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the borah of byamee.

From Australian Legendary Tales by Mrs. K. Langloh.
Age Rating 6 to 8.

Start of Story

Word had been passed from tribe to tribe, telling, how that the season was good, there must be a great gathering of the tribes. And the place fixed for the gathering was Googoorewon. The old men whispered that it should be the occasion for a borah, but this the women must not know. Old Byamee, who was a great Wirreenun, said he would take his two sons, Ghindahindahmoee and Boomahoomahnowee, to the gathering of the tribes, for the time had come when they should be made young men, that they might be free to marry wives, eat emu flesh, and learn to be warriors. As tribe after tribe arrived at Googoorewon, each took up a position at one of the various points of the ridges, surrounding the clear open space where the corrobborees were to be. The Wahn, crows, had one point; the Dummerh, pigeons, another; the Mahthi, dogs, another, and so on; Byamee and his tribe, Byahmul the black swans tribe, Oooboon, the blue tongued lizard, and many other chiefs and their tribes, each had their camp on a different point. When all had arrived there were hundreds and hundreds assembled, and many and varied were the nightly corrobborees, each tribe trying to excel the other in the fancifulness of their painted get-up, and the novelty of their newest song and dance. By day there was much hunting and feasting, by night much dancing and singing; pledges of friendship exchanged, a dillibag for a boomerang, and so on; young daughters given to old warriors, old women given to young men, unborn girls promised to old men, babies in arms promised to grown men; many and diverse were the compacts entered into, and always were the Wirreenun, or doctors of the tribes consulted. After some days the Wirreenun told the men of the tribes that they were going to hold a borah. But on no account must the innerh, or women, know. Day by day they must all go forth as if to hunt and then prepare in secret the borah ground. Out went the man each day. They cleared a very large circle quite clear, then they built an earthen dam round this circle, and cleared a pathway leading into the thick bush from the circle, and built a dam on either side of this pathway.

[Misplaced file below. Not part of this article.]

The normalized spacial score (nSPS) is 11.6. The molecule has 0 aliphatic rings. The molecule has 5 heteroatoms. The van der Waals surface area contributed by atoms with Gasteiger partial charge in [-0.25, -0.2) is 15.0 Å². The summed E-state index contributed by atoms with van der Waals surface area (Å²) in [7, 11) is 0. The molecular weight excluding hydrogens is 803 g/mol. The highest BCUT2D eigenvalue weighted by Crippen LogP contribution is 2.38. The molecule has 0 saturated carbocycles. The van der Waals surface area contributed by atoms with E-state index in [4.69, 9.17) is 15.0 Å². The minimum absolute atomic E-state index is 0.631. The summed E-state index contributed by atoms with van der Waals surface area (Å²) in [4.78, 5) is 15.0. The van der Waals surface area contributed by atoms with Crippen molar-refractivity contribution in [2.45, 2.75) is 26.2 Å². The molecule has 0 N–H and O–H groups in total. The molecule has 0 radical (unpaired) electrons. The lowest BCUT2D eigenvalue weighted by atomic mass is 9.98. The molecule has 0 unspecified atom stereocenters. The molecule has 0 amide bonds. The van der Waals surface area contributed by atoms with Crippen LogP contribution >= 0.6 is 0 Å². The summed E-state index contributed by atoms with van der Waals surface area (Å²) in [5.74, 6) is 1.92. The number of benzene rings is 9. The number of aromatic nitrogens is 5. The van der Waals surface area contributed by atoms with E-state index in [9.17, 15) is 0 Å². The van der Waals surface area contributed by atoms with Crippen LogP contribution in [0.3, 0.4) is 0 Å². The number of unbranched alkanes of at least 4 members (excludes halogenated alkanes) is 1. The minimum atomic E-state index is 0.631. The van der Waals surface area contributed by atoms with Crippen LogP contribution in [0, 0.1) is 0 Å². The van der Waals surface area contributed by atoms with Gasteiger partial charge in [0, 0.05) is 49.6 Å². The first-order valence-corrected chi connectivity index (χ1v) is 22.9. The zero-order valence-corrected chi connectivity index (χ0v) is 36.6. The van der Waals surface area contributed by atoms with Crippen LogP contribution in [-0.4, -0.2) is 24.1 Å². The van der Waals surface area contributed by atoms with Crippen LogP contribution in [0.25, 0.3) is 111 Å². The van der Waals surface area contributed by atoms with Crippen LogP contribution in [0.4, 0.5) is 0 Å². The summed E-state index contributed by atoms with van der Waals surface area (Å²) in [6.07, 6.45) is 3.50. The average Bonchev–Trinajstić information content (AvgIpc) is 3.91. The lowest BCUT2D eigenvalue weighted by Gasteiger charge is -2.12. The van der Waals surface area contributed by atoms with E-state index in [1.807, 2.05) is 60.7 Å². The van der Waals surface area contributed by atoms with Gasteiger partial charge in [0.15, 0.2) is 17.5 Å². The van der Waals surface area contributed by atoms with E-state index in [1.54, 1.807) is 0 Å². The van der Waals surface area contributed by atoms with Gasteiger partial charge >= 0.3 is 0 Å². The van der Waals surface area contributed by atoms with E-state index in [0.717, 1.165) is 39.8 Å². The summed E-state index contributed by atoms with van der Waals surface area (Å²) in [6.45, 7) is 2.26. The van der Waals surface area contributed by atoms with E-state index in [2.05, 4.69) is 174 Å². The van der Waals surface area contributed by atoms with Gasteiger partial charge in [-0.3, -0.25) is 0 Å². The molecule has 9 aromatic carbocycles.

When all these preparations were finished, they had, as usual, a corrobboree at night. After this had been going on for some time, one of the old Wirreenun walked right away from the crowd as if he were sulky. He went to his camp, to where he was followed by another Wirreenun, and presently the two old fellows began fighting. Suddenly, when the attention of the blacks was fixed on this fight, there came a strange, whizzing, whirring noise from the scrub round. The women and children shrank together, for the sudden, uncanny noise frightened them. And they knew that it was made by the spirits who were coming to assist at the initiation of the boys into young manhood. The noise really sounded, if you had not the dread of spirits in your mind, just as if some one had a circular piece of wood at the end of a string and were whirling it round and round. As the noise went on, the women said, in an awestricken tone, "Gurraymy," that is "borah devil," and clutched their children tighter to them. The boys said "Gayandy," and their eyes extended with fear. "Gayandy" meant borah devil too, but the women must not even use the same word as the boys and men to express the borah spirit, for all concerning the mysteries of borah are sacred from the ears, eyes, or tongues of women. The next day a shift was made of the camps. They were moved to inside the big ring that the black fellows had made. This move was attended with a certain amount of ceremony. In the afternoon, before the move had taken place, all the black fellows left their camps and went away into the scrub. Then just about sundown they were all to be seen walking in single file out of the scrub, along the path which they had previously banked on each side. Every man had a fire stick in one hand and a green switch in the other. When these men reached the middle of the enclosed ring was the time for the young people and women to leave the old camps, and move into the borah ring. Inside this ring they made their camps, had their suppers and corrobboreed, as on previous evenings, up to a certain stage.